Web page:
The Samel family immigrated to the U.S. from Sudan in 2010. They became naturalized citizens in May 2015 and moved into a new house in Iowa City, Iowa, that December.

The house had actually been built for them with help from Habitat for Humanity and as part of the city's National Day of Service and Remembrance in honor of 9/11. The Muslim family — Amar Samel and his wife, Muna Abdalla, along with their four children — were happily settling into their new American lives, including jobs and schooling.

They'd been living in the house 11 months when Amar Samel returned home from a memorial service to find a less-than-welcoming note on the door:

“You can all go home now. We don’t want (a racial epithet) and terrorists here. #Trump.”

Photo via Stephen Mally/The (Cedar Rapids, Iowa) Gazette, used with permission.

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When I found out I was pregnant in October 2018, I had planned to keep the news a secret from family for a little while — but my phone seemed to have other ideas.

Within just a few hours of finding out the news, I was being bombarded with ads for baby gear, baby clothes and diapers on Facebook, Instagram and pretty much any other site I visited — be it my phone or on my computer.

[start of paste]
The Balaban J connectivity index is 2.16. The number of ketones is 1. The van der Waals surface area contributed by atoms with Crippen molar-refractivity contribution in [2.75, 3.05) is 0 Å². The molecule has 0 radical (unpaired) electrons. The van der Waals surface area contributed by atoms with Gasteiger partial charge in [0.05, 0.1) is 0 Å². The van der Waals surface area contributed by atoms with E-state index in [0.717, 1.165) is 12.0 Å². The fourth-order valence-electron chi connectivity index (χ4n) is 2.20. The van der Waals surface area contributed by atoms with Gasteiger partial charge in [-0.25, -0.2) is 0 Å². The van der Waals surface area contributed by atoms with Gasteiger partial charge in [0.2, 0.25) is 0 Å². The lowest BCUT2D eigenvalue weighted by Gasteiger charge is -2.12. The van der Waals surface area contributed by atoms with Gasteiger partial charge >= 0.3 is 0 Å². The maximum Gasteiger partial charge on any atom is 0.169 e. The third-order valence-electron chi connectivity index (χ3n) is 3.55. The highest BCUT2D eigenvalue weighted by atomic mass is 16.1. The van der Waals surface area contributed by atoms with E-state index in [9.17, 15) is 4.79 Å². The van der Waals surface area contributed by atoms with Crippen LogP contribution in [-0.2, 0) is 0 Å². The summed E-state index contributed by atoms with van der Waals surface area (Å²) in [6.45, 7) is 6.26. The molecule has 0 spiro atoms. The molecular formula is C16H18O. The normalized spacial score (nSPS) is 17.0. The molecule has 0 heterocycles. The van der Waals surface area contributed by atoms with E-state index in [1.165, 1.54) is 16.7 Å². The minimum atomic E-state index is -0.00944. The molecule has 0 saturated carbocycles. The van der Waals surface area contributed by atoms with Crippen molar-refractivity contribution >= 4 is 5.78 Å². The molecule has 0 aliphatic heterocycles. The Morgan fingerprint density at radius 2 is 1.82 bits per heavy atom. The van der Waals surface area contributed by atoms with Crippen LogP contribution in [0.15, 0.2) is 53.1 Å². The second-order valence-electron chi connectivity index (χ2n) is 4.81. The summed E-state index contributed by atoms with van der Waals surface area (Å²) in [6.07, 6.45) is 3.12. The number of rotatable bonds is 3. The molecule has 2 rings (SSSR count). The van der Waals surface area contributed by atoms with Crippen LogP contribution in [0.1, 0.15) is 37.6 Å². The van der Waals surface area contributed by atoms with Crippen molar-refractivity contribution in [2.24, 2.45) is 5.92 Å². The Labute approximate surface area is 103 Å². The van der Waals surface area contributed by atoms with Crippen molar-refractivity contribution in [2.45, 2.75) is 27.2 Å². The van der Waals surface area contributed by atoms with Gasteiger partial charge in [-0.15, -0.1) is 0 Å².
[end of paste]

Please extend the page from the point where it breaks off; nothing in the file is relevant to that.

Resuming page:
Good thing my family wasn't looking over my shoulder while I was on my phone or my secret would have been ruined.

I'm certainly not alone in feeling like online ads can read your mind.

When I started asking around, it seemed like everyone had their own similar story: Brian Kelleher told me that when he and his wife met, they started getting ads for wedding rings and bridal shops within just a few weeks. Tech blogger Snezhina Piskov told me that she started getting ads for pocket projectors after discussing them in Messenger with her colleagues. Meanwhile Lauren Foley, a writer, told me she started getting ads for Happy Socks after seeing one of their shops when she got off the bus one day.

When online advertising seems to know us this well, it begs the question: are our phones listening to us?

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